Sunday, 30 October 2011 16:00
The Philippines is to seize three Manila properties belonging to flamboyant former first lady Imelda Marcos as payment for money she embezzled nearly three decades ago, the government said Friday.
The houses are worth a total of 43.8 million pesos ($1.1 million), the government said.
The move ends a legal battle that began in 1987, a year after her late husband Ferdinand Marcos was toppled from power, said Nick Suarez, spokesman for the government's Presidential Commission on Good Government.
Suarez said it was not known whether the Marcos family had ever lived in the houses, which will provide compensation for 10 million pesos taken illegally from the state rice importing agency in 1983.
"It is a victory for the Filipino people and the government because we were able to recover what is stolen," Suarez told AFP.
The commission has been seeking to recover the billions stolen by the late dictator and his family during his 20 years in office.
A special anti-graft court ruled in April that the family must return the money to the government, plus interest, and the same court ruled this week that the government may now seize the properties after the family failed to pay.
Spokesmen for Imelda Marcos could not be contacted for comment.
Ferdinand Marcos ruled the country from 1965 to 1986, much of this time as a dictator. His family and their allies are accused of stealing billions of dollars in state funds during this period.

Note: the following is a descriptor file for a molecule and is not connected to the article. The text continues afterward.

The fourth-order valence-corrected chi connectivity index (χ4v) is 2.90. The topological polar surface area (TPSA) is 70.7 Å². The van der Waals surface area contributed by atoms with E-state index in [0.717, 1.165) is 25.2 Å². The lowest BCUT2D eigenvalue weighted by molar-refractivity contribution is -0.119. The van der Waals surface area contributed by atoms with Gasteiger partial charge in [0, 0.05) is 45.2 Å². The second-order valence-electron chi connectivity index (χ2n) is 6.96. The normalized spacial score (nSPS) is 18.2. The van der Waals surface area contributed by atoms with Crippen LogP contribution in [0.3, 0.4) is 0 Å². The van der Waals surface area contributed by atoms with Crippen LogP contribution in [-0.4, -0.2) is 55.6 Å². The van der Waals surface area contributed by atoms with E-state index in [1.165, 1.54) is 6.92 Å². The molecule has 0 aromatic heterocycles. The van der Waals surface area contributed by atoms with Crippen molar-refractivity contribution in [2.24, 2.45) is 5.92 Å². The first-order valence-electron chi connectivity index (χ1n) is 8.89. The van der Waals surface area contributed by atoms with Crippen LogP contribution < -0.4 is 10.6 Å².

Imelda Marcos was known for her lavish, jetset lifestyle despite the nation's poverty and a massive collection of thousands of her shoes was found at the presidential palace after the family fled to the United States.
The commission has said that it has recovered more than 85.64 billion pesos in Marcos funds since 1986.
However the officials said the lack of a paper trail and delaying tactics employed by lawyers for the Marcos estate had prevented the commission from recovering more.
The fallen dictator's family returned to the Philippines after his death in 1989 and have regained some of their influence in recent years.
Imelda Marcos and their son, also named Ferdinand, were elected to parliament last year.
- 04/11/2011 10:13 - Work progresses on planned solid waste management roadmap
- 03/11/2011 10:31 - St. Francis House scouts hold 2011 SemBreak camp
- 03/11/2011 10:30 - SN AboitizPower revives old glory of Ambuklao dam
- 30/10/2011 16:01 - U.S. State Secretary Clinton to visit Philippines in November - Del Rosario
- 30/10/2011 16:01 - 4 caregivers cited for Japan heroism
- 30/10/2011 16:00 - Palace asked to explain 'grey areas' in P5M MILF aid
- 29/10/2011 10:00 - Aquino leads awarding of 2011 Child Friendly Municipalities and Cities
- 29/10/2011 09:59 - Confed-Mindanao members express support to P-Noy’s call for all-out justice, peace
- 29/10/2011 09:58 - 15 newly-dug graves found in Zambo Sibugay as rebel-outlaws flee due to airstrikes
- 28/10/2011 09:44 - AboitizPower presents water plans, bags Davao land reclassification vote